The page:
64     Workshop CLI in TS on Saturday 9am 3 hours korzio        open  https://github.com/korzio/note/issues/64
63     Add test section and example to workshop   paulcodiny    open  https://github.com/korzio/note/issues/63
...

Configure an access

1. Create a Personal token

2. Add it to the config file .githubrc to variable GITHUB_PERSONAL_TOKEN

export GITHUB_PERSONAL_TOKEN=___TOKEN_GOES_HERE___

3. Export this variable to the current shell with source command

source config/.githubrc

4. Use the auth key with @octokit/rest

5. Get the list of Github issues

Install NPM dependencies

npm i cli-ux chalk @octokit/rest

Write the code

1. Import cli from cli-ux to use advanced formatting

import cli from 'cli-ux'

2. Import chalk from chalk to use colors

import chalk from 'chalk'

3. Require the Octokit. This library is imported in a specific way

import Octokit = require('@octokit/rest')

4. Set a description for your command

static description = 'Get a list of issues'

5. Add arguments: one for an owner and for a repository

static args = [
  {
    name: 'owner',
    required: false,
    description: 'An owner of a repository',
    default: 'korzio',
  },
  {
    name: 'repo',
    required: false,
    description: 'A repository',
    default: 'note',
  },
]

6. Add a GITHUB_PERSONAL_TOKEN flag to flags definition so oclif will put the environment variable to a flag

static flags = {
  help: flags.help({
    char: 'h'
  }),
  githubPersonalToken: flags.string({
    description: `Environment variable GITHUB_PERSONAL_TOKEN`,
    env: 'GITHUB_PERSONAL_TOKEN',
    required: true
  })
}

7. Use cli.action.start to show the loader with some useful information what is happening

cli.action.start('Getting the list of the issues')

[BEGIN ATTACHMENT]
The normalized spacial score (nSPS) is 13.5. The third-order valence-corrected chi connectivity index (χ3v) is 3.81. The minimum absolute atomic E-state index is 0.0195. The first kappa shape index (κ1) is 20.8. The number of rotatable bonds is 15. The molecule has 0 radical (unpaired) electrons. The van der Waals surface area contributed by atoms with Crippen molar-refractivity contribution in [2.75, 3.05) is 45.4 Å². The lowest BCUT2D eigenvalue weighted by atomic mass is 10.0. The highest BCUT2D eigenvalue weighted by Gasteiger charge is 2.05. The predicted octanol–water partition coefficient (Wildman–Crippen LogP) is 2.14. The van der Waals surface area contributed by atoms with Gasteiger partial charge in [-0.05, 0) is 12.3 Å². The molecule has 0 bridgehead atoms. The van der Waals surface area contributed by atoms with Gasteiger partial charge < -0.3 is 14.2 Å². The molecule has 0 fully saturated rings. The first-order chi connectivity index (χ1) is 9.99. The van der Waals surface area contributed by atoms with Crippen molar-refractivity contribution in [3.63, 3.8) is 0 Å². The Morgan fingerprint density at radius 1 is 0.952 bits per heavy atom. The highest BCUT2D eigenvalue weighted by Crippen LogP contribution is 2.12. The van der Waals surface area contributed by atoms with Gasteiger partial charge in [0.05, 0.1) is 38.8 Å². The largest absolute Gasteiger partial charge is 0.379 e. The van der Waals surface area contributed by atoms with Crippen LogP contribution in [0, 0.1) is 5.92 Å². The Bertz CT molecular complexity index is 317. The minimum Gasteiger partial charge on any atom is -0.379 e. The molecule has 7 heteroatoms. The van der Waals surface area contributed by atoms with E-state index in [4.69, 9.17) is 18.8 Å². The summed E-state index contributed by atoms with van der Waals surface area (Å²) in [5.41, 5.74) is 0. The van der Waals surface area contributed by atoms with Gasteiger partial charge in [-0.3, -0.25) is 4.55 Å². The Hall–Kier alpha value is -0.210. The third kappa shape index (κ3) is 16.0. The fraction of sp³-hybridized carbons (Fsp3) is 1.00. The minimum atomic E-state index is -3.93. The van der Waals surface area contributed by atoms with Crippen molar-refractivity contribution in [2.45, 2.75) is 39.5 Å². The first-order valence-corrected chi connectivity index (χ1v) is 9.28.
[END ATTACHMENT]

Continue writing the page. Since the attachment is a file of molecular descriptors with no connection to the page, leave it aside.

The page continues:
8. Create a new instance of Octokit with an object argument containing the “auth” property with the auth key created in the previous section

const octokit = new Octokit({
  auth: flags.githubPersonalToken
})

9. Call the “issues.listForRepo” method with an object argument containing “owner” and “repo” keys. You can pass “korzio” as an owner and “note” as a repository. Documentation of the method https://octokit.github.io/rest.js/#octokit-routes-issues-list-for-repo. The result of this method is an object containing “data” property

const { data: issues } = await octokit.issues.listForRepo({
  owner: 'korzio',
  repo: 'note',
})

10. Stop the loader with cli.action.stop

cli.action.stop()

11. Show tha table with the “data” as the first argument and the object with table description as the second. You can use columns “number”, “title”, “assignee” with a getter to get deep property, “state” with a getter to color the resulting state, “html_url” with a different header

cli.table(issues, {
  number: {},
  title: {},
  assignee: {
    get: row => row.assignee ? row.assignee.login : null,
  },
  state: {
    get: row => row.state === 'open' ? chalk.green('open') : chalk.red('closed'),
  },
  html_url: {
    header: 'Link'
  },
})

spoiler alert

Get a list of issues code

## Practice - Assign Yourself on an Issue

Develop a command to change an assignee

Use @oclif/cli-ux - prompt() functionality.

my-oclif-cli github:assignee
Do you want to start working on an issue? (Y/n) [y]: y